"Don't be dismayed at goodbyes. A farewell is necessary before you can meet again. And meeting again, after moments or lifetime, is certain for those who are friends." ~Richard Bach
It was a small thing, really. I'm not sure she ever knew what it meant to me. It was a note passed to me secretly in class that I held onto over the years. My elementary school years were not happy ones. Trouble at home cascaded into trouble at school. While I made good grades, the other kids teased me incessantly, often resulting in a beating at the end of the day or on the playground during recess. My flat chest, big feet, and buck teeth were the stuff that bullying was made of. I was the fodder for their fun. Memories of the daily taunts still bring a gripping feeling in my gut, even these many years later. Most of the girls in my school were cruel and dishonest, promising friendship but instead bestowed betrayal, duplicity, and deceit. I had come to believe that friendship had conditions, that I had to be someone else in order to fit in.
So it was when I was 12 that I decided life wasn't worth it. I couldn't make it another day. I didn't have the strength, the courage or understanding to know how to stop the daily abuse, so I figured that God would let me start over. Obviously, I failed in my attempt to end this life because I'm here now to write about it. Which brings me to the note.
Before text messages and email, there was the plain ol' note written on lined paper, folded in triangular shapes and tucked, ever so neatly in the palm of your hand. They were passed clandestinely, sometimes intercepted by the teacher. To our extreme embarrassment, they were often read aloud. But, this one made it to me safely. This one simply said, "You are so smart and special. Thank you for being my friend," signed "Debbie."
As I left childhood behind, I became a connoisseur of many things. One of those things is friendship. Looking back, I've had the extreme privilege of redefining friendship and have gathered a treasure-trove of friends along the way. Now, 5 decades into this life, I've worked hard to leave those childhood bullies behind. I'll bet that they've grown up themselves and left their own "stuff" behind, most likely forgetting all the vicious tormenting and threats. People like Debbie taught me how friends should behave and offered the promise of how they give our lives such meaning and joy. I wouldn't know how to live on this earth without them.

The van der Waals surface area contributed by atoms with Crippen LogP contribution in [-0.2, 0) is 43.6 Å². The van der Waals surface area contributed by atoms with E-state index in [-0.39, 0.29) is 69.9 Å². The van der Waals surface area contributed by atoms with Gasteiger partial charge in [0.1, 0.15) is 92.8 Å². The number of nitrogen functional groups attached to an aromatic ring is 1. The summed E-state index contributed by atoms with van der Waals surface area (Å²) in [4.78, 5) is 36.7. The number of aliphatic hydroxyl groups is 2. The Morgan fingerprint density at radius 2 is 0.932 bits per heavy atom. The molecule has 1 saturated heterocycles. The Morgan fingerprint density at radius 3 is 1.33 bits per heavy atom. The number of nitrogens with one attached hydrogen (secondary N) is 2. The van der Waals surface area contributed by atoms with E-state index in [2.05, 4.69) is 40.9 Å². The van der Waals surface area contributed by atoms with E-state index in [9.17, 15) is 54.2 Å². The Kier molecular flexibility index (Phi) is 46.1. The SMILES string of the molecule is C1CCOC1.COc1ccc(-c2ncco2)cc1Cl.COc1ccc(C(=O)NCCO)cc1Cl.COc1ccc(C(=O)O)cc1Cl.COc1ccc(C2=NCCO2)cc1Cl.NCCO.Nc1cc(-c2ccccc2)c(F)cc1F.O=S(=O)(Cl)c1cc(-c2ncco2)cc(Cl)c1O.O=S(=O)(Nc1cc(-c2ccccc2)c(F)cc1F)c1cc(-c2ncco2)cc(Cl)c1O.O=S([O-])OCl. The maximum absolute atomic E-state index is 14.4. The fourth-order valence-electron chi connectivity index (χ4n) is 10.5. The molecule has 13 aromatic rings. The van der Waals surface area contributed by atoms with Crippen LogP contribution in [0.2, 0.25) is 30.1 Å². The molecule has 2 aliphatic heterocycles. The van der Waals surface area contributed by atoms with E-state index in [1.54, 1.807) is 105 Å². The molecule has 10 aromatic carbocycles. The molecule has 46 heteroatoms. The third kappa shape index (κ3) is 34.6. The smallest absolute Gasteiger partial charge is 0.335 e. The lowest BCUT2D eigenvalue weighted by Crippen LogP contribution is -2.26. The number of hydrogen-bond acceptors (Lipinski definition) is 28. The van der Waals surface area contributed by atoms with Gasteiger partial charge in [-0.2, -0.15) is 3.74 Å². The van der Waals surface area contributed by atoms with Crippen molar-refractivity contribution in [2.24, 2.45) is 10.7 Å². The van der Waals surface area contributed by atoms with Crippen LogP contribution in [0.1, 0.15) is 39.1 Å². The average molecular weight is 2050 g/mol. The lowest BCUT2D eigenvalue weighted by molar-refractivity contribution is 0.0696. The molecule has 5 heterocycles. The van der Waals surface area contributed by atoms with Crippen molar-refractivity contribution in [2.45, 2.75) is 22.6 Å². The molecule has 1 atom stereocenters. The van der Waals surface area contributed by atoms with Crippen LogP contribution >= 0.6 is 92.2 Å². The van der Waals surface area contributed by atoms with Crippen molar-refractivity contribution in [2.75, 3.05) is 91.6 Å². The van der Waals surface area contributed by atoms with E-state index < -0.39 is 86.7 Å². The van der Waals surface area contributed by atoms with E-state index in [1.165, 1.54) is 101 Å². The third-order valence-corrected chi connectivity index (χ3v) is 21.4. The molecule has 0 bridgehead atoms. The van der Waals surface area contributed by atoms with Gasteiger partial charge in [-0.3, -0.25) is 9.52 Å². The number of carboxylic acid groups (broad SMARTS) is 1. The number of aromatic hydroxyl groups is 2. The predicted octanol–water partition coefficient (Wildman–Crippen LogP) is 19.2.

Debbie was one of those optimistic people. I can still hear her voice, bright with encouragement. I looked up to her, admired her. She was an inspiration in so many ways. A loyal friend from the beginning, she never let me down.
Together, we tried out for the school drill team together. Night after night, we practiced hard. She spent many nights at my house helping me to learn the routine for try-outs. I made the team, and she did not. But, this only made her proud for me. Yes, I knew she was disappointed, but she never took away my delight with her own feelings. She only supported me.
Years later, our friendship still blossoming, I watched her become a successful business woman. She kept her body healthy with dedicated exercise and watching what she ate, always keeping an eye on her weight. I don't think I ever told her how much I admired her, that the note she sent me years before stayed with me. Debbie's encouragement throughout these decades were part of my own success. She was a role model, a bright star in my sky. As I write this, I realize that she was more than just a friend, she was a beacon.
What I didn't know was that she spent her whole life battling an eating disorder that eventually killed her. Truthfully, I felt I had let her down. Her death was a shock I never saw coming.